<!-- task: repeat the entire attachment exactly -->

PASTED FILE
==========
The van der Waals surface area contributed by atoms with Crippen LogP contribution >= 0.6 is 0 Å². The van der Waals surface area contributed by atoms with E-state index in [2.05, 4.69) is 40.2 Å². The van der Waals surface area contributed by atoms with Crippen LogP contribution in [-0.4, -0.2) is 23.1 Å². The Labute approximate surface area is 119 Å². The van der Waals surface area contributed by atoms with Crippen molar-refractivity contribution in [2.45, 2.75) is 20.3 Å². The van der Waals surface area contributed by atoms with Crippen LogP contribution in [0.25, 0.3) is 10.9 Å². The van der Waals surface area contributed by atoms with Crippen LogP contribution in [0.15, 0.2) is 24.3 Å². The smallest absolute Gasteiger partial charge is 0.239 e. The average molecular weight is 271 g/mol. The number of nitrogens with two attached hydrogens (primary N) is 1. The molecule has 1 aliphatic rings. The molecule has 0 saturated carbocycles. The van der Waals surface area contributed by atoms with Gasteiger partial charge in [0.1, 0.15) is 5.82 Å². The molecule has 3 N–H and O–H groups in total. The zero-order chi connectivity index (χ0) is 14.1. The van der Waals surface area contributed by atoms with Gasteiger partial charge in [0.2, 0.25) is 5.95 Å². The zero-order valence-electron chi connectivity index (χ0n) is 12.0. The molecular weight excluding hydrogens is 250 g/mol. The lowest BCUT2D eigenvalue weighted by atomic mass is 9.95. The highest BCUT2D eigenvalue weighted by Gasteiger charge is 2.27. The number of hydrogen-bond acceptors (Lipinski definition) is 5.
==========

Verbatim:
The van der Waals surface area contributed by atoms with Crippen LogP contribution >= 0.6 is 0 Å². The van der Waals surface area contributed by atoms with E-state index in [2.05, 4.69) is 40.2 Å². The van der Waals surface area contributed by atoms with Crippen LogP contribution in [-0.4, -0.2) is 23.1 Å². The Labute approximate surface area is 119 Å². The van der Waals surface area contributed by atoms with Crippen molar-refractivity contribution in [2.45, 2.75) is 20.3 Å². The van der Waals surface area contributed by atoms with Crippen LogP contribution in [0.25, 0.3) is 10.9 Å². The van der Waals surface area contributed by atoms with Crippen LogP contribution in [0.15, 0.2) is 24.3 Å². The smallest absolute Gasteiger partial charge is 0.239 e. The average molecular weight is 271 g/mol. The number of nitrogens with two attached hydrogens (primary N) is 1. The molecule has 1 aliphatic rings. The molecule has 0 saturated carbocycles. The van der Waals surface area contributed by atoms with Gasteiger partial charge in [0.1, 0.15) is 5.82 Å². The molecule has 3 N–H and O–H groups in total. The zero-order chi connectivity index (χ0) is 14.1. The van der Waals surface area contributed by atoms with Gasteiger partial charge in [0.2, 0.25) is 5.95 Å². The zero-order valence-electron chi connectivity index (χ0n) is 12.0. The molecular weight excluding hydrogens is 250 g/mol. The lowest BCUT2D eigenvalue weighted by atomic mass is 9.95. The highest BCUT2D eigenvalue weighted by Gasteiger charge is 2.27. The number of hydrogen-bond acceptors (Lipinski definition) is 5.